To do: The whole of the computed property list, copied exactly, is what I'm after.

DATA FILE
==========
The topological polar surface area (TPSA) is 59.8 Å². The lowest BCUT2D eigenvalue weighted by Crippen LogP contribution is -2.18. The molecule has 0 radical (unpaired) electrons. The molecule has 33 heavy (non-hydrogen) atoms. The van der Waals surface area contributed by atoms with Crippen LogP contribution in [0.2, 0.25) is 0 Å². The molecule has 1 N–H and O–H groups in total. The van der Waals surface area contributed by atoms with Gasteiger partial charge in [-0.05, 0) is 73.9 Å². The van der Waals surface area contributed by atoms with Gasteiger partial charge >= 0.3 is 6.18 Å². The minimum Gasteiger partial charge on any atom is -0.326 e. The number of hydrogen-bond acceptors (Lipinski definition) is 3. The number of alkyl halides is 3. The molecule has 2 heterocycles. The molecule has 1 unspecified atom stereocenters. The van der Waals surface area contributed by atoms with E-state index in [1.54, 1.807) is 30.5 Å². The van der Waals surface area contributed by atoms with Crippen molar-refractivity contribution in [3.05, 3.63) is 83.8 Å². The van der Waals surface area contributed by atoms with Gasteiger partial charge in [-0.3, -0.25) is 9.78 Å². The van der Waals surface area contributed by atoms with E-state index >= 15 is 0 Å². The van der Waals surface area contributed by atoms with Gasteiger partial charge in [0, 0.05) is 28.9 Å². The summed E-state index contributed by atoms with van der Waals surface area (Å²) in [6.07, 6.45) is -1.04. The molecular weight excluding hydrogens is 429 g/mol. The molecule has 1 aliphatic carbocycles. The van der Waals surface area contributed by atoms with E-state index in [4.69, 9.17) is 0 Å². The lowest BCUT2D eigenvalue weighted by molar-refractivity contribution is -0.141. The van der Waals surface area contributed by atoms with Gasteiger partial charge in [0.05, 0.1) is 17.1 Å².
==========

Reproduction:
The topological polar surface area (TPSA) is 59.8 Å². The lowest BCUT2D eigenvalue weighted by Crippen LogP contribution is -2.18. The molecule has 0 radical (unpaired) electrons. The molecule has 33 heavy (non-hydrogen) atoms. The van der Waals surface area contributed by atoms with Crippen LogP contribution in [0.2, 0.25) is 0 Å². The molecule has 1 N–H and O–H groups in total. The van der Waals surface area contributed by atoms with Gasteiger partial charge in [-0.05, 0) is 73.9 Å². The van der Waals surface area contributed by atoms with Gasteiger partial charge >= 0.3 is 6.18 Å². The minimum Gasteiger partial charge on any atom is -0.326 e. The number of hydrogen-bond acceptors (Lipinski definition) is 3. The number of alkyl halides is 3. The molecule has 2 heterocycles. The molecule has 1 unspecified atom stereocenters. The van der Waals surface area contributed by atoms with E-state index in [1.54, 1.807) is 30.5 Å². The van der Waals surface area contributed by atoms with Crippen molar-refractivity contribution in [3.05, 3.63) is 83.8 Å². The van der Waals surface area contributed by atoms with Gasteiger partial charge in [-0.3, -0.25) is 9.78 Å². The van der Waals surface area contributed by atoms with E-state index >= 15 is 0 Å². The van der Waals surface area contributed by atoms with Gasteiger partial charge in [0, 0.05) is 28.9 Å². The summed E-state index contributed by atoms with van der Waals surface area (Å²) in [6.07, 6.45) is -1.04. The molecular weight excluding hydrogens is 429 g/mol. The molecule has 1 aliphatic carbocycles. The van der Waals surface area contributed by atoms with E-state index in [4.69, 9.17) is 0 Å². The lowest BCUT2D eigenvalue weighted by molar-refractivity contribution is -0.141. The van der Waals surface area contributed by atoms with Gasteiger partial charge in [0.05, 0.1) is 17.1 Å².